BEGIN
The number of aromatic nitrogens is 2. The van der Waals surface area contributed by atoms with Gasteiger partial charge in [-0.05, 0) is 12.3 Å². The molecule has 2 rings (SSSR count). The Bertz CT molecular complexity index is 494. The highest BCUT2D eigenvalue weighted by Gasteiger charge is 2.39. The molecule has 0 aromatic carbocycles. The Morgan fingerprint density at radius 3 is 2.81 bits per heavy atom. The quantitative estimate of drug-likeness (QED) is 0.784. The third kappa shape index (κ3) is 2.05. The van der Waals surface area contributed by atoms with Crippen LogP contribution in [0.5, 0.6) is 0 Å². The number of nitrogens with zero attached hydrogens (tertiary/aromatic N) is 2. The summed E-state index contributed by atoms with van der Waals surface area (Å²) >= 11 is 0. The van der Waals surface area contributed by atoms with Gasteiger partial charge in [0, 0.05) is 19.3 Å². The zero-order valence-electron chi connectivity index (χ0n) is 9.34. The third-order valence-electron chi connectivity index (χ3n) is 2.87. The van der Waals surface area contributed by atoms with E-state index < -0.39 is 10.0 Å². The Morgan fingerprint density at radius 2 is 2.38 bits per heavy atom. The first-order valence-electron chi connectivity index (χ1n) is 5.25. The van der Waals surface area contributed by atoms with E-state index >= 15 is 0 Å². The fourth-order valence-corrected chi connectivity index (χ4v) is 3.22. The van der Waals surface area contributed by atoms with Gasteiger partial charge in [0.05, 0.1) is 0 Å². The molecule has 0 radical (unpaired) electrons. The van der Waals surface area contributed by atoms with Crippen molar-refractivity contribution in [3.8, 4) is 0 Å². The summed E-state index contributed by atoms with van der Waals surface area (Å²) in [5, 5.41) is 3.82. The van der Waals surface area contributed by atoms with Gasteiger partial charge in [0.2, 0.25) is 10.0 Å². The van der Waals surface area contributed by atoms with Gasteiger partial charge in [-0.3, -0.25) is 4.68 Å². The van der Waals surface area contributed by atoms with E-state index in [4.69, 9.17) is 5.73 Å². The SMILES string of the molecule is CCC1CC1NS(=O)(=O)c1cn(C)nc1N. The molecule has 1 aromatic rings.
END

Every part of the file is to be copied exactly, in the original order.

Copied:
The number of aromatic nitrogens is 2. The van der Waals surface area contributed by atoms with Gasteiger partial charge in [-0.05, 0) is 12.3 Å². The molecule has 2 rings (SSSR count). The Bertz CT molecular complexity index is 494. The highest BCUT2D eigenvalue weighted by Gasteiger charge is 2.39. The molecule has 0 aromatic carbocycles. The Morgan fingerprint density at radius 3 is 2.81 bits per heavy atom. The quantitative estimate of drug-likeness (QED) is 0.784. The third kappa shape index (κ3) is 2.05. The van der Waals surface area contributed by atoms with Crippen LogP contribution in [0.5, 0.6) is 0 Å². The number of nitrogens with zero attached hydrogens (tertiary/aromatic N) is 2. The summed E-state index contributed by atoms with van der Waals surface area (Å²) >= 11 is 0. The van der Waals surface area contributed by atoms with Gasteiger partial charge in [0, 0.05) is 19.3 Å². The zero-order valence-electron chi connectivity index (χ0n) is 9.34. The third-order valence-electron chi connectivity index (χ3n) is 2.87. The van der Waals surface area contributed by atoms with E-state index < -0.39 is 10.0 Å². The Morgan fingerprint density at radius 2 is 2.38 bits per heavy atom. The first-order valence-electron chi connectivity index (χ1n) is 5.25. The van der Waals surface area contributed by atoms with E-state index >= 15 is 0 Å². The fourth-order valence-corrected chi connectivity index (χ4v) is 3.22. The van der Waals surface area contributed by atoms with Gasteiger partial charge in [0.05, 0.1) is 0 Å². The molecule has 0 radical (unpaired) electrons. The van der Waals surface area contributed by atoms with Crippen molar-refractivity contribution in [3.8, 4) is 0 Å². The summed E-state index contributed by atoms with van der Waals surface area (Å²) in [5, 5.41) is 3.82. The van der Waals surface area contributed by atoms with Gasteiger partial charge in [0.2, 0.25) is 10.0 Å². The van der Waals surface area contributed by atoms with Gasteiger partial charge in [-0.3, -0.25) is 4.68 Å². The van der Waals surface area contributed by atoms with E-state index in [4.69, 9.17) is 5.73 Å². The SMILES string of the molecule is CCC1CC1NS(=O)(=O)c1cn(C)nc1N. The molecule has 1 aromatic rings.